Olympic gold medallist Katherine Grainger believes the performance of Great Britain's female rowers at the London Olympics has finally taken them out of the shadow of their male counterparts.
Grainger, 36, had collected silver medals at the previous three Games but finally reached the top step of the podium alongside Anna Watkins as the two claimed gold in the women's double sculls.
Before the London Games there had been no gold success in the Olympics for British women when it came to rowing, whereas the men's team were consistently medalling in Olympic competition.
But following Grainger and Watkins' success, as well as golds for Katherine Copeland and Sophie Hoskins in the lightweight double sculls and the coxless pair of Helen Glover and Heather Stanning, the six-time world champion reckons the women have started to make their mark on the sport.
She said: "I think to date, when I arrived in the team a few years ago, it was the men who were performing.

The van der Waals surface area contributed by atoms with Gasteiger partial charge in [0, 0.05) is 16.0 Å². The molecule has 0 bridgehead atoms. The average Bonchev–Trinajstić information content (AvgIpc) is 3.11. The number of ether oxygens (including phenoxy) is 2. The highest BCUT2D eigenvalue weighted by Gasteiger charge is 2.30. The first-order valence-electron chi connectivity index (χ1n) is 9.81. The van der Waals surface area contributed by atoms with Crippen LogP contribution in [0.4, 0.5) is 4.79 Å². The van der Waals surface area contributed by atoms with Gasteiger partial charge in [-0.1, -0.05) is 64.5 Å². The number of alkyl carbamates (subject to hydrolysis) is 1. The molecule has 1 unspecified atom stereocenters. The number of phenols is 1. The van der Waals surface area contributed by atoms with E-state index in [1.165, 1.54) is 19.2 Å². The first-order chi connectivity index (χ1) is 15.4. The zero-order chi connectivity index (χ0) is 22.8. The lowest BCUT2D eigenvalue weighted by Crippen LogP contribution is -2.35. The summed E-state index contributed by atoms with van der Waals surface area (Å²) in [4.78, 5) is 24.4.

"It was when Steve Redgrave was still around and Matthew Pinsent and they got far more attention because they were far more successful so rightly so.
"We had never had a women's Olympic gold medal in rowing up until 2012 and then we got three, so it really was time for the women to step up and claim their right as at least equal with the men. And it was great to see that happen across the squad.
"We knew through training camps and day-in day-out training together that the women had a great chance to perform at these Games, and people just stepped up to the plate when they were asked."
Grainger had finished second in Beijing, Athens and Sydney but revealed it was joy, and not relief, that sparked her celebrations upon finally winning the top prize, even if it was yet to completely sink in.
"To some extent I felt a little bit of relief but I thought there would be more," she said. "To me it was overwhelming joy and happiness it was such a special achievement."